I naturally inquired about that before I made this move. Nobody gets rock-hard guarantees. But I got all the right noises. Bill G. is pleased with Slate--proud of it as an owner, likes it as a reader. We are 2.8 million unique users on Jupiter Media Metrix, which is not something you would laughably throw away in any event. So I feel pretty comfortable about that.
You were hired as the star of Slate. Will it continue to keep its profile without you at the helm?
First of all, I'm hoping the new editor will be energized and fresh and do a better job of coming up with smart ideas than I feel in the mood to do. Secondly, whatever PR value I can bring, I hope I am still going to be bringing--and maybe even have more time for promotional efforts that I couldn't do when I was slaving away in front of my word processor.
Third of all, I think Slate as a brand is one thing we've clearly succeeded at. We have not succeeded yet financially, and whether we've succeeded editorially is a matter of opinion. I think we have, but I can't prove it. One thing I think is just about provably true is that Slate is a recognizable media brand. People come up to me who recognize me from TV, and they used to say, "Whatever happened to you, you used to be on TV." Now they say, "I really like reading Slate," and that's great.
What do you see as the future of online content? When, if ever, do you think people will start to pay for content?
It's a cliche, but I think convergence is basically going to happen and that the delivery mechanism and the content will become entirely different issues. Five years from now, you won't think of an online magazine vs. an offline magazine. Starting in the fall there are going to be the Tablet PCs, which will answer the key question of, How can I read this in the john? That's the biggest complaint I've gotten over the years, is that I love Slate, but I don't like reading in front of a computer screen. The tablet screen will go a long way to alleviating that problem, which isn't the screen but the fact that you have to sit in front of a terminal.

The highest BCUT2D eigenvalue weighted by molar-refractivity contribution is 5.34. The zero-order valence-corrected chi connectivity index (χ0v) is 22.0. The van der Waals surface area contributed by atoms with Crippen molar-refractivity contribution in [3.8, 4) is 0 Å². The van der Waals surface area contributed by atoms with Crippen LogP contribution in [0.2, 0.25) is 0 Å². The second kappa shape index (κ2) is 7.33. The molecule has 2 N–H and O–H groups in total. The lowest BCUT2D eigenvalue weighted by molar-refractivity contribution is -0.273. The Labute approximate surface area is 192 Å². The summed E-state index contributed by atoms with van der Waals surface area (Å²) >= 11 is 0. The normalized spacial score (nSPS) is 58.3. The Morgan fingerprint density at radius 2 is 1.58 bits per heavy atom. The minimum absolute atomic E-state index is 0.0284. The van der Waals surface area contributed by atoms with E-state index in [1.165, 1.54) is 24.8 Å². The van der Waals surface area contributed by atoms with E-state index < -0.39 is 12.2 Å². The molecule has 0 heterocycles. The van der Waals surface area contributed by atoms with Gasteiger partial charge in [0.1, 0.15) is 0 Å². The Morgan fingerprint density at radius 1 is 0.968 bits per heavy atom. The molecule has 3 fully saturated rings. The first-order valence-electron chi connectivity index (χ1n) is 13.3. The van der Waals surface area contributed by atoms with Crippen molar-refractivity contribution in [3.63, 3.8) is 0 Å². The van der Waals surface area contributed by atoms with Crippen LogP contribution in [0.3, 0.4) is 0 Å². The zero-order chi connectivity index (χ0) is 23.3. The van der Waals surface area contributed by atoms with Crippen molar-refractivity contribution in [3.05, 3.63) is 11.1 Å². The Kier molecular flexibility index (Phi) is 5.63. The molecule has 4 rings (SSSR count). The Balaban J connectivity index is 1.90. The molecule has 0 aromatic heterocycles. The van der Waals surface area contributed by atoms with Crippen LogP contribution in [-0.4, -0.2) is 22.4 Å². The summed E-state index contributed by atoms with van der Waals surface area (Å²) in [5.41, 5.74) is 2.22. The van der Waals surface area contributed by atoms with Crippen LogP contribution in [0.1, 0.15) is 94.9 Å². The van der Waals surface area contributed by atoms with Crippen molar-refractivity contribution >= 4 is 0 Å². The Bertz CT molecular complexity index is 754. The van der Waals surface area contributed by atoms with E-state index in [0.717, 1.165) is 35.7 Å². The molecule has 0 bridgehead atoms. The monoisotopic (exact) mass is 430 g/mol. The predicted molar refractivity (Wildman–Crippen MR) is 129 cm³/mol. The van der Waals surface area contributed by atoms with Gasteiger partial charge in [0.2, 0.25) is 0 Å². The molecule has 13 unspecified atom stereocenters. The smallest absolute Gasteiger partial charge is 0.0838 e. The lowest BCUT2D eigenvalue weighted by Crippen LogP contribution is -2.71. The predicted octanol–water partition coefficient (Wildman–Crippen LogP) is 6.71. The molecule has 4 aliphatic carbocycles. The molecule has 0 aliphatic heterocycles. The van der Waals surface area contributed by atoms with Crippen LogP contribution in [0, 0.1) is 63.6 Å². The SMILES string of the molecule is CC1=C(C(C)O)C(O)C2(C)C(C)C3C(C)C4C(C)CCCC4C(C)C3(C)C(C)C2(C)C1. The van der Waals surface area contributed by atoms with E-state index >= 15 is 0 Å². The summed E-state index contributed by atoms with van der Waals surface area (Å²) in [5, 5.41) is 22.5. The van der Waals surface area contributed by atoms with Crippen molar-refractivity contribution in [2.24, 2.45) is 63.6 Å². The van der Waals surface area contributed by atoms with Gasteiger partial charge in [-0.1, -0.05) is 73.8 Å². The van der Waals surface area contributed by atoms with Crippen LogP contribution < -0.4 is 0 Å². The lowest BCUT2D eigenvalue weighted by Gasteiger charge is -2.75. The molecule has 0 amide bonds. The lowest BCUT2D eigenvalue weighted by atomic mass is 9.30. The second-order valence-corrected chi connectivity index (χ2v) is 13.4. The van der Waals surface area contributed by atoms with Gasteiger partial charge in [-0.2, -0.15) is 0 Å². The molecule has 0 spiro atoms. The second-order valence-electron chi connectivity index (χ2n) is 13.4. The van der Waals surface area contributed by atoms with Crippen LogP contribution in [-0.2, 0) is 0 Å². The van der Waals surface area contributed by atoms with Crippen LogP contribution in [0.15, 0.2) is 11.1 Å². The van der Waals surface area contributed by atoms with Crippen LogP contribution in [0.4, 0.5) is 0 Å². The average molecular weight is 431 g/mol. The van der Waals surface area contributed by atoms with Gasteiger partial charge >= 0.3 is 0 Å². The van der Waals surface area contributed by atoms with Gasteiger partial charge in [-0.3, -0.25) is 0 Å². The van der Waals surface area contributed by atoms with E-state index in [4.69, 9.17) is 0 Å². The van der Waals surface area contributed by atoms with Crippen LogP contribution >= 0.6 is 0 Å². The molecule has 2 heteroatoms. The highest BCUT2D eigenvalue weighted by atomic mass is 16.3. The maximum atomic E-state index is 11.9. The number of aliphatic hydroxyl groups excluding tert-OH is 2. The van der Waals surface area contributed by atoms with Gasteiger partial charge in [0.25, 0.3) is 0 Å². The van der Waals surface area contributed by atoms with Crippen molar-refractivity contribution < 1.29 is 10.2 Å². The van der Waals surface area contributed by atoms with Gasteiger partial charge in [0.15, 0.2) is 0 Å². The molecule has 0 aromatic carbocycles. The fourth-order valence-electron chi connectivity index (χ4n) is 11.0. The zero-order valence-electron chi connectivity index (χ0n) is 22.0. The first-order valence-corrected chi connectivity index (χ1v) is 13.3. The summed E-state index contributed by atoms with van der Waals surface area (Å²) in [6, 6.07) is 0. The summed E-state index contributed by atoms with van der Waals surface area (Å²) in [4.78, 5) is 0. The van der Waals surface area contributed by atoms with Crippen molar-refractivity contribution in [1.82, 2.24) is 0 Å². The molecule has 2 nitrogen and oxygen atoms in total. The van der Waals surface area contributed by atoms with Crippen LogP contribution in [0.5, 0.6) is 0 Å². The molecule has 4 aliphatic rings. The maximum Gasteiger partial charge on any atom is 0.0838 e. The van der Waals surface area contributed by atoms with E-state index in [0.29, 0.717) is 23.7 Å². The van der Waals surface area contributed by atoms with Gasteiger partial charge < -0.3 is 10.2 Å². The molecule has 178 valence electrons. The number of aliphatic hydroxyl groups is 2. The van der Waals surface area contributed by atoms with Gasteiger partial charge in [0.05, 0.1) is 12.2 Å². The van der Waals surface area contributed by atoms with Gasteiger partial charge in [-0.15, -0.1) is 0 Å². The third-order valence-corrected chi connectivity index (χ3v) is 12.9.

At that point the difference between an online magazine and a non-online magazine will start to disappear, so I think the premise of the question will evaporate. In terms of payment, I think, yes, it's just a matter of time and the development of easy micropayments, which is a puzzle to me why that's been so slow in developing. I would have thought five years ago it was a few years off. Yet we still don't have it. I mean, it exists; it's just not standard.
I was at the Times (online) archives today and I wanted a piece, and it probably would have cost a dollar or two, which I happily would have paid, but I just didn't want to horse around with signing up for it. Once they solve that problem, the resistance to payment (will go down).
Already, the whole notion that it's immoral for anything to cost money on the Internet, which was quite powerful five, six years ago--information wants to be free and all that--has disappeared. And also, people's total unfamiliarity with paying on the Internet and worry about their credit cards has almost disappeared. So there's only the third element, which is inconvenience standing in the way of people paying money.
I also think that the ad model for content is more than viable. It's just a question of time before that bounces back too.
Is Slate profitable?
No. It's never been closer to profitability than it is now. In other words, the curve is pointing in the right direction. It just hasn't gotten there yet.
Why did you stick around at Slate so long, when some time ago you had almost accepted a job at Conde Nast?
I was offered the editorship of The New Yorker. Well, I wasn't feeling itchy back then, and also, I saw that at that point, if I left, Slate may not have been kept going. Our traffic (in 1997) was about 200,000 to 300,000 (unique visitors), and it's now 2 or 3 million, so that makes a big difference.
What's the barrier to entry for a Web publisher entering the market today?
There is virtually no barrier to entry. The blogs are just a wonderful thing about the Web--you know, individual people just starting up their own Web sites. Doing it in a big way, the biggest return was the whole backlash of the Internet frenzy of a couple of years ago. Inside.com and The Industry Standard are the most famous examples of the drain, and that made people skeptical, but that will change too.